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Product Guide

Optimizing Your Window Package

How to select the best windows based on operation type, performance data, and wall assembly

Tilt-turn and inswing windows are among Emu's recommended window styles for best performance. Photo: Roger Normand

Windows and exterior doors are crucial elements of any building. They let daylight in while keeping wind and rain out, and they connect the building to the outside both in terms of access and views. They also cost a lot of money, can be a source of thermal discomfort, and have a significant impact on a building’s energy performance.

In this article, I will cover the most important features that make windows (and doors) perform better—or worse—and provide tips for selecting better products. These are lessons learned from Emu Passive’s continuous research in the field of building science, and the work we do on Passive House projects across the U.S. While you may not be pursuing a green building certification, you may find this information useful for your project.

Study findings

Some of the data referenced here comes from a study we recently published, “Emu Report On Building Standards,” which is available for free download, and on YouTube. We investigated 50 single-family projects in different U.S. climate zones, and compared the results in terms of energy efficiency, indoor air quality, thermal comfort, etc.

One of the more interesting results from the study was that windows are the No. 1 source of heat loss in a new home, about three times higher than all air leaks of the house combined (including air leaks at the windows).

Above are typical heat losses in a home according to the most recent energy code (2021 IECC), divided by building component. Here, the air leakage through the windows is grouped together with the overall air leakage (dark blue). The heat losses shown as “windows + exterior doors” (green) refer to the conduction heat losses through the window glass, frame, glass edge, and window-to-wall connection. Interestingly, the same breakdown also happens in…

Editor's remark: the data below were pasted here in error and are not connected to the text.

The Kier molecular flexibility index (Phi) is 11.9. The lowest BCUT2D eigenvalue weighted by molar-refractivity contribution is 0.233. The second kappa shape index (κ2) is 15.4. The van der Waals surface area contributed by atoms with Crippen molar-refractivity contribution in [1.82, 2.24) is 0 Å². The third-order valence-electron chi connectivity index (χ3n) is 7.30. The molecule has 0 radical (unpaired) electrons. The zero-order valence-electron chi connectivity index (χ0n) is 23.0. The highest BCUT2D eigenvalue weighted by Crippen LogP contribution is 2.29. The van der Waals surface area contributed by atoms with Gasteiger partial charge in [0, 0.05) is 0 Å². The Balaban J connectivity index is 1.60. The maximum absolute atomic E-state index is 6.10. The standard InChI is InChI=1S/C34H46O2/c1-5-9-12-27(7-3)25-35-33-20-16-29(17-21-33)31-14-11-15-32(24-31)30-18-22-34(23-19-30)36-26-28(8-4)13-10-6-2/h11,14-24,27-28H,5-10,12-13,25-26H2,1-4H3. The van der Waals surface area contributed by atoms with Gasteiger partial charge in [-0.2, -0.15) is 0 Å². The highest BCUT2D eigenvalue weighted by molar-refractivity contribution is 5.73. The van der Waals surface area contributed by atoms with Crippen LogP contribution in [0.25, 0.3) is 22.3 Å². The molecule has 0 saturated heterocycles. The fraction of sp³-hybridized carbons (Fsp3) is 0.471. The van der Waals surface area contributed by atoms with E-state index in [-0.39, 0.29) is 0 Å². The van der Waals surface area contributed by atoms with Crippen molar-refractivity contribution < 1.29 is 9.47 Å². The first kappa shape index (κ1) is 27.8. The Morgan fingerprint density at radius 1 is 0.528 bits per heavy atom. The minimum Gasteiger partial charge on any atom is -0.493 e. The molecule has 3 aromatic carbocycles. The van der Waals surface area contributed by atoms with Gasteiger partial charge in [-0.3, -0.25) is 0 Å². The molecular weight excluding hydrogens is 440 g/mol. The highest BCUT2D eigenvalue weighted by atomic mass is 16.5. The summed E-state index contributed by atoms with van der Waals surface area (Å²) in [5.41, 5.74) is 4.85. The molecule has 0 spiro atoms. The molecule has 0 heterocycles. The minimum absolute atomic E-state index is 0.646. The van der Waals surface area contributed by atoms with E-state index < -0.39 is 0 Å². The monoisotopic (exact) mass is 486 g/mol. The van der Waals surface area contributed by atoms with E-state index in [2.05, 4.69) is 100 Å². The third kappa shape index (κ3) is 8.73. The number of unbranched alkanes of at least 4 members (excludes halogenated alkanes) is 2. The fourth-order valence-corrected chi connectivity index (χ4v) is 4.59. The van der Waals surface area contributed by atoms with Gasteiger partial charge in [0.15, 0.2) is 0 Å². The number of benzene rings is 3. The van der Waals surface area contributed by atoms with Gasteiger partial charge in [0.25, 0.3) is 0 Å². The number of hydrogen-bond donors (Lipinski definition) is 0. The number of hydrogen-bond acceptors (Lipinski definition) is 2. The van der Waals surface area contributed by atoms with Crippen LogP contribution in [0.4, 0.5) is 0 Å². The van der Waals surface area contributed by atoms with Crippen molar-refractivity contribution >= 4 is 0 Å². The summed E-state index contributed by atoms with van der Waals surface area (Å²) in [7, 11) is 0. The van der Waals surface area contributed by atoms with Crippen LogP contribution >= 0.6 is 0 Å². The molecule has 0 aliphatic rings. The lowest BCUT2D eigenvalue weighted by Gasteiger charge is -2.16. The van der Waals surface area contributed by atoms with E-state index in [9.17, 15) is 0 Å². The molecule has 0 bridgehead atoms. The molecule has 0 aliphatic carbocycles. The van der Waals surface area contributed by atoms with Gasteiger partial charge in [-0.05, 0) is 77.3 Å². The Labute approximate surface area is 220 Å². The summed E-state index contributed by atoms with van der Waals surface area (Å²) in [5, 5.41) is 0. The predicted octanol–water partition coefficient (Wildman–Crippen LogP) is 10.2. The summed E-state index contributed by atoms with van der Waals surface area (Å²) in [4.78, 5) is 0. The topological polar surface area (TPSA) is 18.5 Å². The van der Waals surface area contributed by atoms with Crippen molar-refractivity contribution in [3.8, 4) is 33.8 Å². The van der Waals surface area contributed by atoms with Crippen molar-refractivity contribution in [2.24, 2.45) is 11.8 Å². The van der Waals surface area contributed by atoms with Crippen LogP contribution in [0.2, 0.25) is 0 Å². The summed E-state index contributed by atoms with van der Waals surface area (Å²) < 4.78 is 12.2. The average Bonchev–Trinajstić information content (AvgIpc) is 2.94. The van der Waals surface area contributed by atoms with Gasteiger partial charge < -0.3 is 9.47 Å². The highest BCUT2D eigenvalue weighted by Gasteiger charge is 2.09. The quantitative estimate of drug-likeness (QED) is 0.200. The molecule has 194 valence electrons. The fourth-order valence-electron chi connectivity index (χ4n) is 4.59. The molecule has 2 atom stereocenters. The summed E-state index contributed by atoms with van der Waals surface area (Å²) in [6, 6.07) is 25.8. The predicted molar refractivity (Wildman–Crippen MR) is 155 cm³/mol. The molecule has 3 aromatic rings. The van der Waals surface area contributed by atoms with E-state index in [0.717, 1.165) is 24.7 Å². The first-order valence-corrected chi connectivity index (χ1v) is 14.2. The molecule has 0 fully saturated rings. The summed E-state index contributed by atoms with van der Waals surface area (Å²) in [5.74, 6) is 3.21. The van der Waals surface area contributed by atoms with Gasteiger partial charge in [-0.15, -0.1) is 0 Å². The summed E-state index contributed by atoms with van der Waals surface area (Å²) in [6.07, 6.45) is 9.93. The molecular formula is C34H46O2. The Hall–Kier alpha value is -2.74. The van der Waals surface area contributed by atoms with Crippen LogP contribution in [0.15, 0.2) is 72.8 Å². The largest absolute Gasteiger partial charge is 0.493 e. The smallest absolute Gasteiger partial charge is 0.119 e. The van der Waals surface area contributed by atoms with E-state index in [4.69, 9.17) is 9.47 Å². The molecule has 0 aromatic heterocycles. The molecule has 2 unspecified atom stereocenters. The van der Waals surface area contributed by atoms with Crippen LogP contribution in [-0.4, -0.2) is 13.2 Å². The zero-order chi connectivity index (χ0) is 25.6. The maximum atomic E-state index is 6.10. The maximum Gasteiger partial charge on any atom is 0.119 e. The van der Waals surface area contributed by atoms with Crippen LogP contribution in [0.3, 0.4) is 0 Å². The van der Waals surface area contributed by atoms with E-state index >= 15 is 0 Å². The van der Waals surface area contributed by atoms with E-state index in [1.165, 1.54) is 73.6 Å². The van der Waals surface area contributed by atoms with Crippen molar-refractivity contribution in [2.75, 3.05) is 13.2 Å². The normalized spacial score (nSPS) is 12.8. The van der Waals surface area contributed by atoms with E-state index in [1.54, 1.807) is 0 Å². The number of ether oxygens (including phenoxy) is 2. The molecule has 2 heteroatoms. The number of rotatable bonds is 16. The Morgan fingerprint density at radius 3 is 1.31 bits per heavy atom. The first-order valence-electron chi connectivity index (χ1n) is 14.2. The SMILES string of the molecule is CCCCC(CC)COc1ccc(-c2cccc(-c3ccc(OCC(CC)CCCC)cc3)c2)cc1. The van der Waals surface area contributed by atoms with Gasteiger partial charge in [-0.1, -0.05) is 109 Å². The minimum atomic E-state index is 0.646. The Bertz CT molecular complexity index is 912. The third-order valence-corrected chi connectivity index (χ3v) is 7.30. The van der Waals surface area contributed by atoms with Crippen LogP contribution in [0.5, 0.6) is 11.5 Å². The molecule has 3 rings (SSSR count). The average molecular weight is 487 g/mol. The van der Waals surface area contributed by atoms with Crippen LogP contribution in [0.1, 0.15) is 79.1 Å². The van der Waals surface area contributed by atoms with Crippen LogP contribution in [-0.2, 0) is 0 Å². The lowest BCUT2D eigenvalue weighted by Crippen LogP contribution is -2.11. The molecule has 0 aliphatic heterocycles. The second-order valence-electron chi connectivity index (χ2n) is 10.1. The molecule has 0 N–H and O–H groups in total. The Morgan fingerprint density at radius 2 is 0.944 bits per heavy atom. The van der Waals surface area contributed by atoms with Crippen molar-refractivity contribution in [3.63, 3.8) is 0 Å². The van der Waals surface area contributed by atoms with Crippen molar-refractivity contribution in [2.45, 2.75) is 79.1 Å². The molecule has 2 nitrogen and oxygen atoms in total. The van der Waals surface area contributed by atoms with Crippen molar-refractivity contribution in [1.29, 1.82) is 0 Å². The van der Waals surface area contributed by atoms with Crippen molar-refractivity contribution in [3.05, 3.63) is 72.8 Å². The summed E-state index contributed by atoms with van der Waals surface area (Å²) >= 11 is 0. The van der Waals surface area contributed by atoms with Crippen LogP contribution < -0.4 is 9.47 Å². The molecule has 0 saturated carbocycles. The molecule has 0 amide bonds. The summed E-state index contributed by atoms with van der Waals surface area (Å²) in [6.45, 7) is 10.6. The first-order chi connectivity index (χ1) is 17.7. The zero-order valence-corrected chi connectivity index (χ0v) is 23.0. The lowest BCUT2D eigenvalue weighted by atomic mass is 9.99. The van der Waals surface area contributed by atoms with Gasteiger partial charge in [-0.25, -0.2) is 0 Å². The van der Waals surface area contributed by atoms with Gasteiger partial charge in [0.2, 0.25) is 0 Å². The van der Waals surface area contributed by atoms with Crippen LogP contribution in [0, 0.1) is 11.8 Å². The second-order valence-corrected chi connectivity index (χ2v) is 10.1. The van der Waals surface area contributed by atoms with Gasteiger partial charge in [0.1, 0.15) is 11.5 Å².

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  1. oldaltnew | | #1

    Thank you for this article. It is very helpful to have all of this information summarized in one place - no surprise, since Emu Passive is so committed to education and training. Cheers!

  2. Expert Member
    ARMANDO COBO | | #2

    Great article, well written and lots of good information. Thank you.

    Table N1102.1.3 on the 2021 IRC shows approved wall assemblies with R13 or R20 +5ci for CZ3-8, which IMO could make it the most common, affordable and perhaps easiest to build for most “regular” builders.

    Do you happen to have a comment and/or picture of heat loses on a flanged window installed over a 1x4 buck which is over the R5 rigid foam?

    See referenced attached detail.

  3. karlaudi | | #3

    Great article. However.

    I am a native of Northern California. I moved to one of the most expensive Zip Codes in the country in Westchester County, NY a decade ago. I have yet to fine a Builder and Architect that knows how to retrofit my 1950s house to Pretty Good House standards by converting my 2 x 4 R-13 exterior walls to R-15 + R-6.3 using Rockwool and furring strips. When I tell them it is what I want to do they say it is impossible or will not discuss the idea because my budget is not north of $500k.

    These articles are great for wealthy rural enclaves like Colorado and Vermont, but not for middle class suburbs.

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